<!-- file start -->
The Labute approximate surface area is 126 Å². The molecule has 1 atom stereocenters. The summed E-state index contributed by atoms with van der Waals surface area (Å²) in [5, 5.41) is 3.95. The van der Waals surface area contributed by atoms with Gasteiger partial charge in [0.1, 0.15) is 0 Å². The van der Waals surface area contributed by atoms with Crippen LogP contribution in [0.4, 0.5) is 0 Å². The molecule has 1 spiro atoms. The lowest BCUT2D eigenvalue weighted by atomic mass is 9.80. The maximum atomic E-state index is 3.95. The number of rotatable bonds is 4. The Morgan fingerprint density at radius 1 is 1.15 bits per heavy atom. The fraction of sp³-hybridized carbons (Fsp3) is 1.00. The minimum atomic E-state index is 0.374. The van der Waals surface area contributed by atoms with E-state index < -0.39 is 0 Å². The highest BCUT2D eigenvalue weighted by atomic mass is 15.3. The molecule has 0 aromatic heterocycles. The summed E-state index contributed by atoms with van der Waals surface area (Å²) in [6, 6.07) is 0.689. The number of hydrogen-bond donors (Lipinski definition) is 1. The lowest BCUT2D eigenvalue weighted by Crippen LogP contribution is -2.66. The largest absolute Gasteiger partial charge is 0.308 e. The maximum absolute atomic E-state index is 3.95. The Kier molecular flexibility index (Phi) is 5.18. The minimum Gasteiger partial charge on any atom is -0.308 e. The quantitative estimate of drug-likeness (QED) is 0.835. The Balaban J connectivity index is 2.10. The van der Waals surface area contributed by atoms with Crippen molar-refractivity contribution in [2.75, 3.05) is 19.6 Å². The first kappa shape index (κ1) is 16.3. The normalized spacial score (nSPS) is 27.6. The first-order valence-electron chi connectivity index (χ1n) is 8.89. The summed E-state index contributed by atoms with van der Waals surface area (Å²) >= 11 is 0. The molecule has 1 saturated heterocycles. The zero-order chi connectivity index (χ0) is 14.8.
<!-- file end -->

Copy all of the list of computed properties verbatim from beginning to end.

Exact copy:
The Labute approximate surface area is 126 Å². The molecule has 1 atom stereocenters. The summed E-state index contributed by atoms with van der Waals surface area (Å²) in [5, 5.41) is 3.95. The van der Waals surface area contributed by atoms with Gasteiger partial charge in [0.1, 0.15) is 0 Å². The van der Waals surface area contributed by atoms with Crippen LogP contribution in [0.4, 0.5) is 0 Å². The molecule has 1 spiro atoms. The lowest BCUT2D eigenvalue weighted by atomic mass is 9.80. The maximum atomic E-state index is 3.95. The number of rotatable bonds is 4. The Morgan fingerprint density at radius 1 is 1.15 bits per heavy atom. The fraction of sp³-hybridized carbons (Fsp3) is 1.00. The minimum atomic E-state index is 0.374. The van der Waals surface area contributed by atoms with E-state index < -0.39 is 0 Å². The highest BCUT2D eigenvalue weighted by atomic mass is 15.3. The molecule has 0 aromatic heterocycles. The summed E-state index contributed by atoms with van der Waals surface area (Å²) in [6, 6.07) is 0.689. The number of hydrogen-bond donors (Lipinski definition) is 1. The lowest BCUT2D eigenvalue weighted by Crippen LogP contribution is -2.66. The largest absolute Gasteiger partial charge is 0.308 e. The maximum absolute atomic E-state index is 3.95. The Kier molecular flexibility index (Phi) is 5.18. The minimum Gasteiger partial charge on any atom is -0.308 e. The quantitative estimate of drug-likeness (QED) is 0.835. The Balaban J connectivity index is 2.10. The van der Waals surface area contributed by atoms with Crippen molar-refractivity contribution in [2.75, 3.05) is 19.6 Å². The first kappa shape index (κ1) is 16.3. The normalized spacial score (nSPS) is 27.6. The first-order valence-electron chi connectivity index (χ1n) is 8.89. The summed E-state index contributed by atoms with van der Waals surface area (Å²) >= 11 is 0. The molecule has 1 saturated heterocycles. The zero-order chi connectivity index (χ0) is 14.8.